Among the most valuable animals in 5th century Europe were the giant hounds of Ireland. The modern Irish Wolfhound is only remotely related to the primitive hounds of that time. Their appearance, at least, was similar, though the ancient Irish Hounds were even larger, averaging some 175 pounds. Hunting and guarding were critically important canine occupations, and the Wolfhound was one of the most valued breeds for these tasks. When Sucat reached the coast, he came upon a band of marauders very similar to the ones who had captured him six years earlier. This time, however, the pirates had a full cargo they had stolen from Ireland in order to take back to the mainland. Their cargo was a pack of 100 Irish Wolfhounds. Terrified, huge, and savagely violent, the hounds were so overwhelming that the pirates could not even make sail. Sucat approached the ship and made a deal with the captain: if Sucat would calm and care for the dogs, the captain would deliver Sucat unharmed to the continent. Within an hour, Sucat had the pack of 100 giant dogs calm and docile. The ship set sail right away, with the captain and crew in awe of Sucat, and his seemingly miraculous rapport with the dogs.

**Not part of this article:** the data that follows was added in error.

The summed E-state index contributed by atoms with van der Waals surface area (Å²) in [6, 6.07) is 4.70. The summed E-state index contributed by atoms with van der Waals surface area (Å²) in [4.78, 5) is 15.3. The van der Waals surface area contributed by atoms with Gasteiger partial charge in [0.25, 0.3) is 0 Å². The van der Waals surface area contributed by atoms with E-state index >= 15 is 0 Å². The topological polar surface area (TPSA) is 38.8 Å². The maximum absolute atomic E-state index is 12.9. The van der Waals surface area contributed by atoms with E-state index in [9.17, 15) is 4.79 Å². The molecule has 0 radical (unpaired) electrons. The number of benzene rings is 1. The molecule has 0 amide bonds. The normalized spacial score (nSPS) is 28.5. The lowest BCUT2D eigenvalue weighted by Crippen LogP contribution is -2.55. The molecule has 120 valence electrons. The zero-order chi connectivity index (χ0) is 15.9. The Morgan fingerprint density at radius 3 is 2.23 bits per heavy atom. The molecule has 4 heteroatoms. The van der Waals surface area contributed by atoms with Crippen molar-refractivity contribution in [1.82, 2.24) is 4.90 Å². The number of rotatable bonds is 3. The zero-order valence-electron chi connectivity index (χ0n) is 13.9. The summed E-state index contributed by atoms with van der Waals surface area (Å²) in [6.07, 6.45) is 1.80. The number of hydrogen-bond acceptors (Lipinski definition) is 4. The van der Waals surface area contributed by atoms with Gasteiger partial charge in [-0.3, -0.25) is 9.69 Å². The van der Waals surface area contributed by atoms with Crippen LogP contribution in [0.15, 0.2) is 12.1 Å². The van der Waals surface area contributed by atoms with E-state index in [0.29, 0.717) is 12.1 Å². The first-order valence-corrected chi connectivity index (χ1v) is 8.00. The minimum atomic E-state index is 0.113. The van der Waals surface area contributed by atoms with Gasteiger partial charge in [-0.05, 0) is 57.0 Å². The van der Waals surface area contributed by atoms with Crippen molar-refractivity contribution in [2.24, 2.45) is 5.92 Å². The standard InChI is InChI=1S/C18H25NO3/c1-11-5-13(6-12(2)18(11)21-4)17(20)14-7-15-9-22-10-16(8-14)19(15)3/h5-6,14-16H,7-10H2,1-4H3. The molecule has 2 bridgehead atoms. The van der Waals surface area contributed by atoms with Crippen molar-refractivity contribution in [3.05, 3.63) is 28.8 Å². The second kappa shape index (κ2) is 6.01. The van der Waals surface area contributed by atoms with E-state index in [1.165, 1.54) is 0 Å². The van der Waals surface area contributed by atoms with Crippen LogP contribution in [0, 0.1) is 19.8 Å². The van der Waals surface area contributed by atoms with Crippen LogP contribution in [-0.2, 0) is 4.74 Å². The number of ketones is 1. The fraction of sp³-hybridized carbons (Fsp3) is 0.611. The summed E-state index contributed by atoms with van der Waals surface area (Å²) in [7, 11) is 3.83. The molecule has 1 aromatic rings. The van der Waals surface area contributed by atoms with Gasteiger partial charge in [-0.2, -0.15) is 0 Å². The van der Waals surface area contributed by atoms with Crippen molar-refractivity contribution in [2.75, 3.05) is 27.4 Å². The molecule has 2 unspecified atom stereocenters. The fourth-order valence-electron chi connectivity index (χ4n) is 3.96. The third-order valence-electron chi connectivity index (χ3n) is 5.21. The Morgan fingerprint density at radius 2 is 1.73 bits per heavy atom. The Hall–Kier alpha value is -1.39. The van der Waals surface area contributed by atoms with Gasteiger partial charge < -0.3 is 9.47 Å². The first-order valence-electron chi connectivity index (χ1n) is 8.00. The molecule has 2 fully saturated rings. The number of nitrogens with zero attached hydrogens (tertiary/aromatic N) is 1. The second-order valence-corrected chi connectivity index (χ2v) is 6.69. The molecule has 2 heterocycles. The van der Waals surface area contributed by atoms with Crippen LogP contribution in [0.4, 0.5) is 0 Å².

After only a few days at sea, the ship was swept to shore in a storm and crashed upon the northwest shore of Gaul. Their food lost with the ship, the crew, the dogs, and Sucat were soon starving. Naturally, the crew wanted to eat the dogs, but Sucat objected. He made a deal with the captain: if he could find food for the crew within 24 hours, no dogs would be killed. He knelt at the edge of a nearby forest and prayed loudly to God and Jesus, the pack of 100 hounds lying peacefully around him. The pirates, being pagans, laughed and jeered at him, but Sucat was resolute. He ignored the pagans’ taunts and kept praying, his calm demeanor no doubt soothing the ravenous pack of 100 dogs lying at his knees.